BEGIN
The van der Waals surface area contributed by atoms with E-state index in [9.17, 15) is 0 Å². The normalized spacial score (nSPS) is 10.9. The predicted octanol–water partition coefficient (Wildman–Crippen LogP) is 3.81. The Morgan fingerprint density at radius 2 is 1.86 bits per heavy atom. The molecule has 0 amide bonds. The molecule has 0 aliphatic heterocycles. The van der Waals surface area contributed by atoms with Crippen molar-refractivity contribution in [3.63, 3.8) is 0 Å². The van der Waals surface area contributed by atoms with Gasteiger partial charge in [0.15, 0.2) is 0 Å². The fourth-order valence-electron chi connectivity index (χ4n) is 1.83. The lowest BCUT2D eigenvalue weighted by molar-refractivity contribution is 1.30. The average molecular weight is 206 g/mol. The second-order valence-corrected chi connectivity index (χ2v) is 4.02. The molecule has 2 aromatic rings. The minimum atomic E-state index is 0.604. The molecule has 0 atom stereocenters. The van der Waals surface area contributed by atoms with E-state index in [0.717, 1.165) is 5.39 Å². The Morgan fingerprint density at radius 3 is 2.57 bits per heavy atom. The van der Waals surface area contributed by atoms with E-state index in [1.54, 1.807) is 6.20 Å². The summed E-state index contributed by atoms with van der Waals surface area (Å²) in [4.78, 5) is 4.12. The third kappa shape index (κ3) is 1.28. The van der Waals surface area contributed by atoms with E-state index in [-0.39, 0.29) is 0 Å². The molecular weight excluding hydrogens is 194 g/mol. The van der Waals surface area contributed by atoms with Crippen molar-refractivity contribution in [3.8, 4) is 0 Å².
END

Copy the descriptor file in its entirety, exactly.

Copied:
The van der Waals surface area contributed by atoms with E-state index in [9.17, 15) is 0 Å². The normalized spacial score (nSPS) is 10.9. The predicted octanol–water partition coefficient (Wildman–Crippen LogP) is 3.81. The Morgan fingerprint density at radius 2 is 1.86 bits per heavy atom. The molecule has 0 amide bonds. The molecule has 0 aliphatic heterocycles. The van der Waals surface area contributed by atoms with Crippen molar-refractivity contribution in [3.63, 3.8) is 0 Å². The van der Waals surface area contributed by atoms with Gasteiger partial charge in [0.15, 0.2) is 0 Å². The fourth-order valence-electron chi connectivity index (χ4n) is 1.83. The lowest BCUT2D eigenvalue weighted by molar-refractivity contribution is 1.30. The average molecular weight is 206 g/mol. The second-order valence-corrected chi connectivity index (χ2v) is 4.02. The molecule has 2 aromatic rings. The minimum atomic E-state index is 0.604. The molecule has 0 atom stereocenters. The van der Waals surface area contributed by atoms with E-state index in [0.717, 1.165) is 5.39 Å². The Morgan fingerprint density at radius 3 is 2.57 bits per heavy atom. The van der Waals surface area contributed by atoms with E-state index in [1.54, 1.807) is 6.20 Å². The summed E-state index contributed by atoms with van der Waals surface area (Å²) in [4.78, 5) is 4.12. The third kappa shape index (κ3) is 1.28. The van der Waals surface area contributed by atoms with E-state index in [-0.39, 0.29) is 0 Å². The molecular weight excluding hydrogens is 194 g/mol. The van der Waals surface area contributed by atoms with Crippen molar-refractivity contribution in [3.8, 4) is 0 Å².